When the term ‘radical jihadist’ is thrown around the seemingly never ending Middle Eastern conflicts pops into mind. Though in recent years a new jihadist threat has been brewing in the African Sahel. The Sahel, is a region of central Africa that closely borders the Sahara Desert, it spans across the countries of Mali, Niger, Chad, and Mauritania (this is a non exhaustive list). The U.S. military has been referring to the Sahel more and more as “the new front in the war on terrosism”.
The war in this region has been growing rapidly. Jihadist groups killed “ten times more people were killed in 2014.” Two main groups of jihadists are involved: the Islamic State in the Greater Sahara (ISGS); and Jama’at Nasar al-Islam wal Musllimin (JNIM) which is closley linked with al-Qaeda.
The insurgent groups have lost ground in the Middle East, and are now expanding in Africa. This takes funding. Many African countries are large exporters of gold. These terrorist groups are readily gaining control over gold mines and making money off of them, effectively funding the groups for the long term.
Burkina Faso has an official gold industry though black market mining produces far more gold. “Just 2% of Burkina Faso’s gold output is exported through official channels”. Most of the informally produced gold in Burkina Faso is smuggled into neighboring countries, particularly Togo. The gold is then passed to larger countries such as Saudi Arabia, Turkey, Switzerland, and India for further processing and distribution.
Gold has historically been an optimal currency for insurgents, because it retains its value and is widely accepted as a currency in parts of Africa, Asia, and the Middle East.
William Linder, a former Central Intelligence Agency (CIA) officer who served is West Africa, states, “Violent extremists have extended their areas of control and have enhanced their ability to generate income through gold – while state actors remain poorly positioned to do anything about it. Failure to fix this problem now will only deepen and help spread the Sahel crisis.”
While it might not be highly publicized in the media, there is already foreign involvement in the region, with some 5,100 French troops, 1,200 U.S. troops, and 15,000 UN blue helmets on the ground. With American forces leaving Afghanistan, the Sahel will soon be the West’s biggest combat zone.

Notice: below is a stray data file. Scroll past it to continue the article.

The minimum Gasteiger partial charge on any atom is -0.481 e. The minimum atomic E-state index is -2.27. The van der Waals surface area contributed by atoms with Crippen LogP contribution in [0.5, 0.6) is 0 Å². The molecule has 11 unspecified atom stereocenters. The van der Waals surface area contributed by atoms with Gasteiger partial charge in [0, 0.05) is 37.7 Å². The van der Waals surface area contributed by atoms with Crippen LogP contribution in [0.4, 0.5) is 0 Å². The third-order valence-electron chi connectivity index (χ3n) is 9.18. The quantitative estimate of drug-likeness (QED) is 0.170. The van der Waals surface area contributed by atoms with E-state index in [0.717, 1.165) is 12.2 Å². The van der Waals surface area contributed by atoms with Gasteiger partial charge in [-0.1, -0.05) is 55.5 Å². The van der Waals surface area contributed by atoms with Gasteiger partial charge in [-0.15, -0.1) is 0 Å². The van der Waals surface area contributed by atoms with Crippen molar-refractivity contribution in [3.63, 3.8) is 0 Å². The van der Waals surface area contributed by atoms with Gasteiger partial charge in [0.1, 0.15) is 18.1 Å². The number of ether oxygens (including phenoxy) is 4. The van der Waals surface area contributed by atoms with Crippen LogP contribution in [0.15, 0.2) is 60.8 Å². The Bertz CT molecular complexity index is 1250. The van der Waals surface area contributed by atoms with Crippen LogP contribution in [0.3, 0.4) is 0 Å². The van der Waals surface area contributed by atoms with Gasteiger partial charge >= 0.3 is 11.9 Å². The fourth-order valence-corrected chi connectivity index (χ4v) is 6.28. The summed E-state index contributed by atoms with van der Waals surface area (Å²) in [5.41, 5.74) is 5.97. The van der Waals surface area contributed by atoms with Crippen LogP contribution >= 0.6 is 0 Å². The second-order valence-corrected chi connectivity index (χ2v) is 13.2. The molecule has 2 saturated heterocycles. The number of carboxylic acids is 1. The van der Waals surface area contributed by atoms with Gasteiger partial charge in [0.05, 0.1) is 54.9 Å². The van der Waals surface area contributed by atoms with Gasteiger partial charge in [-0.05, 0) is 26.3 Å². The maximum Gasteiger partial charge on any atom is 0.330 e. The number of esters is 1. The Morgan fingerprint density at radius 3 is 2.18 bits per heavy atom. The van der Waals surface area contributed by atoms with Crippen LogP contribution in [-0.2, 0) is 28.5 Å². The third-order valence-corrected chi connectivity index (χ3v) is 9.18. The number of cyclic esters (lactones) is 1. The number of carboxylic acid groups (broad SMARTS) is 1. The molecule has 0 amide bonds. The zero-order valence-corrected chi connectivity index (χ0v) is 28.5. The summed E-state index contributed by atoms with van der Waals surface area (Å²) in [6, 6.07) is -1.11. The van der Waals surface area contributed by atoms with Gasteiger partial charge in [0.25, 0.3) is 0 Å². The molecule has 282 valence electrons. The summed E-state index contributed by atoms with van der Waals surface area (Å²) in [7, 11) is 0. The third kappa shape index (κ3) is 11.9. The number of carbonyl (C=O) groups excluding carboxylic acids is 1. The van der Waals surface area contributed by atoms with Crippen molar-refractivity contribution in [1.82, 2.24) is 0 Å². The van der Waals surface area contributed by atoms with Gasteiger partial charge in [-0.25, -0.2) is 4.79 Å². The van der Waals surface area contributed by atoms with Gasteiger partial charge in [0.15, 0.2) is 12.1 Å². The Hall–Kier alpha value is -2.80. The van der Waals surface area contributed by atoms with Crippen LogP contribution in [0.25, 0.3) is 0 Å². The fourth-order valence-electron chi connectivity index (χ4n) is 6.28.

Many gold mines have been shut down by the government because they are on nature preserves, and serve as a threat to the wildlife. This subsequently leaves many men jobless, and without a reliable income. One of the ways that the insurgent groups are winning over locals is by allowing them to mine in these protected areas. “In a country (Burkina Faso) with annual incomes of just $660 a head according to the World Bank, government efforts to close off mines to individual diggers – whether for conservation or to make way for big business – are unpopular.”
In order to gain more support with native people JNIM and ISGS have framed their messages as “fighting a neo-colonial enemy bent on stealing Africa’s riches”. The radical jihadists have also fitted there narrative to local situations, “reflecting some of the concerns of the diverse ethnic groups, Tuaregs, Arabs/Moors and black African Fulani and Songhai.”
A variable further complicating the issue is that government forces have been extremely rough with local populations, leading many people to lean toward the terrorists’ cause. “This year, more civilians in the Sahel have been killed by government soldiers than by jihadists, says José Luengo-Cabrera of the International Crisis Group (icg), a Brussels-based NGO.” President Roch Marc Christian Kaborè of Burkina Faso privately remarked that some of his citizens would feel safer living amongst the various terrorist groups as opposed to the government’s security forces.
To make matters worse, the jihadists are gaining control in three different directions. To the south the insurgent groups threaten Benin, Ghana, Ivory Coast and Togo. In the west there have been attacks in Mali in close proximity to its border with Senegal. Towards the east with Nigeria’s insurgent groups. “The jihadists already have a “de facto safe haven in northern Mali”, says General Dagvin Anderson”.
In Mali there are growing calls for negotiations with the jihadists. The Mali government has extended an offer to talk with JNIM, the group has agreed once foreign troops have left, though this is unlikely. Though the jihadists have little incentive to negotiate while they are winning on the frontline .
As many western forces pull out of the Middle East, the fight against radical jihadists grows in the Sahel. There is no easy solution, and the immediate future seems murky.